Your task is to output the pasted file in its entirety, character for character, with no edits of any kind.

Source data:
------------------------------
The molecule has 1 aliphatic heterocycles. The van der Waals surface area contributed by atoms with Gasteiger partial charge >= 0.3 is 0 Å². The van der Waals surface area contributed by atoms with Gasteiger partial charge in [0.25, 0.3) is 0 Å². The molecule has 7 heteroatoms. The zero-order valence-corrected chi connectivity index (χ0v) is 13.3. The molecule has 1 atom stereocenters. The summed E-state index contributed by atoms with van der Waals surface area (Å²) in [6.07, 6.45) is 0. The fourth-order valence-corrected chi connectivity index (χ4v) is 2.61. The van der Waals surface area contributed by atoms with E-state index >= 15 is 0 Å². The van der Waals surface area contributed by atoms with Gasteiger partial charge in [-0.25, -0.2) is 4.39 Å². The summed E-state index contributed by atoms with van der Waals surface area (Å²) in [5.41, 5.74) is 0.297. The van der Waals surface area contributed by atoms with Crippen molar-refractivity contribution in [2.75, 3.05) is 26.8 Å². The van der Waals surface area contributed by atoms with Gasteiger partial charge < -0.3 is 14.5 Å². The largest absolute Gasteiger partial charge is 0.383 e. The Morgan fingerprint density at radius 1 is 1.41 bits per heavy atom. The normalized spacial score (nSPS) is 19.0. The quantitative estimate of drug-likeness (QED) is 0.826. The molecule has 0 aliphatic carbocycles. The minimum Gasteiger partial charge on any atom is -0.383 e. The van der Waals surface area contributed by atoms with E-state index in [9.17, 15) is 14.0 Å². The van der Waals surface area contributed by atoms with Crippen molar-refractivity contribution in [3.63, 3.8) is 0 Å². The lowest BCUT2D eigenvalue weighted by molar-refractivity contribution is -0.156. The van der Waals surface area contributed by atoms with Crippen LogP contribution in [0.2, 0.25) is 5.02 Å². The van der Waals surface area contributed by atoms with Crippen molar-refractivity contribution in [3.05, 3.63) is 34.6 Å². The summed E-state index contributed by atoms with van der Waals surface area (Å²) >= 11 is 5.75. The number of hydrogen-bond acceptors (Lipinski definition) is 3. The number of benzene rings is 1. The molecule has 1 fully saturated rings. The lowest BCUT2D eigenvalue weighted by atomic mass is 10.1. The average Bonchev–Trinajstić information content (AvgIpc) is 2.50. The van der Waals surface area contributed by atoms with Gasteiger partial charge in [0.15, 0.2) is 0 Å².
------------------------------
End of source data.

The molecule has 1 aliphatic heterocycles. The van der Waals surface area contributed by atoms with Gasteiger partial charge >= 0.3 is 0 Å². The van der Waals surface area contributed by atoms with Gasteiger partial charge in [0.25, 0.3) is 0 Å². The molecule has 7 heteroatoms. The zero-order valence-corrected chi connectivity index (χ0v) is 13.3. The molecule has 1 atom stereocenters. The summed E-state index contributed by atoms with van der Waals surface area (Å²) in [6.07, 6.45) is 0. The fourth-order valence-corrected chi connectivity index (χ4v) is 2.61. The van der Waals surface area contributed by atoms with E-state index >= 15 is 0 Å². The van der Waals surface area contributed by atoms with Gasteiger partial charge in [-0.25, -0.2) is 4.39 Å². The summed E-state index contributed by atoms with van der Waals surface area (Å²) in [5.41, 5.74) is 0.297. The van der Waals surface area contributed by atoms with Crippen molar-refractivity contribution in [2.75, 3.05) is 26.8 Å². The van der Waals surface area contributed by atoms with Gasteiger partial charge < -0.3 is 14.5 Å². The largest absolute Gasteiger partial charge is 0.383 e. The Morgan fingerprint density at radius 1 is 1.41 bits per heavy atom. The normalized spacial score (nSPS) is 19.0. The quantitative estimate of drug-likeness (QED) is 0.826. The molecule has 0 aliphatic carbocycles. The minimum Gasteiger partial charge on any atom is -0.383 e. The van der Waals surface area contributed by atoms with E-state index in [9.17, 15) is 14.0 Å². The van der Waals surface area contributed by atoms with Crippen molar-refractivity contribution in [3.63, 3.8) is 0 Å². The lowest BCUT2D eigenvalue weighted by molar-refractivity contribution is -0.156. The van der Waals surface area contributed by atoms with Crippen LogP contribution in [0.2, 0.25) is 5.02 Å². The van der Waals surface area contributed by atoms with Crippen molar-refractivity contribution in [3.05, 3.63) is 34.6 Å². The summed E-state index contributed by atoms with van der Waals surface area (Å²) >= 11 is 5.75. The number of hydrogen-bond acceptors (Lipinski definition) is 3. The number of benzene rings is 1. The molecule has 1 fully saturated rings. The lowest BCUT2D eigenvalue weighted by atomic mass is 10.1. The average Bonchev–Trinajstić information content (AvgIpc) is 2.50. The van der Waals surface area contributed by atoms with Gasteiger partial charge in [0.15, 0.2) is 0 Å².